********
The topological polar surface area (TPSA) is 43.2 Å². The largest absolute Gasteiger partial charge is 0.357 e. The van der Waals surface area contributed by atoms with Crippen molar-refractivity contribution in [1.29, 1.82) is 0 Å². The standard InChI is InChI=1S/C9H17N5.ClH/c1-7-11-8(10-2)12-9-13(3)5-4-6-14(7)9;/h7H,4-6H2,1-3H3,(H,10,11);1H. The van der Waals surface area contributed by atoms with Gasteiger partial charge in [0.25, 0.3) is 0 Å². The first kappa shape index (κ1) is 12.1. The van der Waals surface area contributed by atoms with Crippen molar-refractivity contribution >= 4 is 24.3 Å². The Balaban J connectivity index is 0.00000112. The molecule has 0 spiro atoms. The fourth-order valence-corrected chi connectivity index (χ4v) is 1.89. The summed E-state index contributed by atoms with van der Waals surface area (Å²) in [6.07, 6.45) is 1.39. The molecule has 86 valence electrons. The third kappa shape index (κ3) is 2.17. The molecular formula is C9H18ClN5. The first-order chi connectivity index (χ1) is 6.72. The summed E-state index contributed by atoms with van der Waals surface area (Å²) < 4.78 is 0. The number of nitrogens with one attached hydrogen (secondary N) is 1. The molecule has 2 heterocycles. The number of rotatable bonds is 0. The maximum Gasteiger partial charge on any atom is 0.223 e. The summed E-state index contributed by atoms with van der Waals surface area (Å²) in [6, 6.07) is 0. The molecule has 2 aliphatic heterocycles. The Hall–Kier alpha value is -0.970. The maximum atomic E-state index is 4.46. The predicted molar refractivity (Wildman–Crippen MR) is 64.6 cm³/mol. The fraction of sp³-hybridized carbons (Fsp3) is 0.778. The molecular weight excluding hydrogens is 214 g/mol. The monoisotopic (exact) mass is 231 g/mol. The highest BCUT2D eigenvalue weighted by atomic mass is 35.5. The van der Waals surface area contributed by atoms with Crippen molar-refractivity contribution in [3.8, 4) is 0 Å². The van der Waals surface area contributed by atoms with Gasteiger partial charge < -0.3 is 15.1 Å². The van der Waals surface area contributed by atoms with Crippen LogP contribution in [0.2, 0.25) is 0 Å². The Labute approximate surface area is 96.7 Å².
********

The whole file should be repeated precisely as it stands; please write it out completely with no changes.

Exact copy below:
The topological polar surface area (TPSA) is 43.2 Å². The largest absolute Gasteiger partial charge is 0.357 e. The van der Waals surface area contributed by atoms with Crippen molar-refractivity contribution in [1.29, 1.82) is 0 Å². The standard InChI is InChI=1S/C9H17N5.ClH/c1-7-11-8(10-2)12-9-13(3)5-4-6-14(7)9;/h7H,4-6H2,1-3H3,(H,10,11);1H. The van der Waals surface area contributed by atoms with Gasteiger partial charge in [0.25, 0.3) is 0 Å². The first kappa shape index (κ1) is 12.1. The van der Waals surface area contributed by atoms with Crippen molar-refractivity contribution >= 4 is 24.3 Å². The Balaban J connectivity index is 0.00000112. The molecule has 0 spiro atoms. The fourth-order valence-corrected chi connectivity index (χ4v) is 1.89. The summed E-state index contributed by atoms with van der Waals surface area (Å²) in [6.07, 6.45) is 1.39. The molecule has 86 valence electrons. The third kappa shape index (κ3) is 2.17. The molecular formula is C9H18ClN5. The first-order chi connectivity index (χ1) is 6.72. The summed E-state index contributed by atoms with van der Waals surface area (Å²) < 4.78 is 0. The number of nitrogens with one attached hydrogen (secondary N) is 1. The molecule has 2 heterocycles. The number of rotatable bonds is 0. The maximum Gasteiger partial charge on any atom is 0.223 e. The summed E-state index contributed by atoms with van der Waals surface area (Å²) in [6, 6.07) is 0. The molecule has 2 aliphatic heterocycles. The Hall–Kier alpha value is -0.970. The maximum atomic E-state index is 4.46. The predicted molar refractivity (Wildman–Crippen MR) is 64.6 cm³/mol. The fraction of sp³-hybridized carbons (Fsp3) is 0.778. The molecular weight excluding hydrogens is 214 g/mol. The monoisotopic (exact) mass is 231 g/mol. The highest BCUT2D eigenvalue weighted by atomic mass is 35.5. The van der Waals surface area contributed by atoms with Crippen molar-refractivity contribution in [3.8, 4) is 0 Å². The van der Waals surface area contributed by atoms with Gasteiger partial charge < -0.3 is 15.1 Å². The van der Waals surface area contributed by atoms with Crippen LogP contribution in [0.2, 0.25) is 0 Å². The Labute approximate surface area is 96.7 Å².